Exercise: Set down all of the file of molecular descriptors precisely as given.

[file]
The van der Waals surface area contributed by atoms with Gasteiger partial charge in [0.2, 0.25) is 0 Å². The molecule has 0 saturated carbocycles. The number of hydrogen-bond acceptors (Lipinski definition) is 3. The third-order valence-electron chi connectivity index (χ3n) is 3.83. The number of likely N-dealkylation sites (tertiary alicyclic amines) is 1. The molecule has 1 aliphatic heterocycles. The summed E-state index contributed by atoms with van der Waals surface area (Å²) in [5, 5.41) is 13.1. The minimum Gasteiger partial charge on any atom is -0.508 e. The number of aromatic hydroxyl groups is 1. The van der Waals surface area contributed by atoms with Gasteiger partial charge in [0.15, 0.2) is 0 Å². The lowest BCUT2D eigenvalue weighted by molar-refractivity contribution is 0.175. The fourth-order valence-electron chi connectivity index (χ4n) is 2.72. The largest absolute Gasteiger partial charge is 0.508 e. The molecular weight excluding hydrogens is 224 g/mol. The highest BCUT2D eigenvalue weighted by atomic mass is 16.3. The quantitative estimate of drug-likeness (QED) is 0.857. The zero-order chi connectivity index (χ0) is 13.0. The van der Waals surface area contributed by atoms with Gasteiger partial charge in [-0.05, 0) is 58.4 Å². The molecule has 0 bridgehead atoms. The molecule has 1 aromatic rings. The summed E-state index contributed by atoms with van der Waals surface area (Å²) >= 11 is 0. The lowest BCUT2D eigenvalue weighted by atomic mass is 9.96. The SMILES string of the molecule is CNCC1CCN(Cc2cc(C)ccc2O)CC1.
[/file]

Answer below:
The van der Waals surface area contributed by atoms with Gasteiger partial charge in [0.2, 0.25) is 0 Å². The molecule has 0 saturated carbocycles. The number of hydrogen-bond acceptors (Lipinski definition) is 3. The third-order valence-electron chi connectivity index (χ3n) is 3.83. The number of likely N-dealkylation sites (tertiary alicyclic amines) is 1. The molecule has 1 aliphatic heterocycles. The summed E-state index contributed by atoms with van der Waals surface area (Å²) in [5, 5.41) is 13.1. The minimum Gasteiger partial charge on any atom is -0.508 e. The number of aromatic hydroxyl groups is 1. The van der Waals surface area contributed by atoms with Gasteiger partial charge in [0.15, 0.2) is 0 Å². The lowest BCUT2D eigenvalue weighted by molar-refractivity contribution is 0.175. The fourth-order valence-electron chi connectivity index (χ4n) is 2.72. The largest absolute Gasteiger partial charge is 0.508 e. The molecular weight excluding hydrogens is 224 g/mol. The highest BCUT2D eigenvalue weighted by atomic mass is 16.3. The quantitative estimate of drug-likeness (QED) is 0.857. The zero-order chi connectivity index (χ0) is 13.0. The van der Waals surface area contributed by atoms with Gasteiger partial charge in [-0.05, 0) is 58.4 Å². The molecule has 0 bridgehead atoms. The molecule has 1 aromatic rings. The summed E-state index contributed by atoms with van der Waals surface area (Å²) >= 11 is 0. The lowest BCUT2D eigenvalue weighted by atomic mass is 9.96. The SMILES string of the molecule is CNCC1CCN(Cc2cc(C)ccc2O)CC1.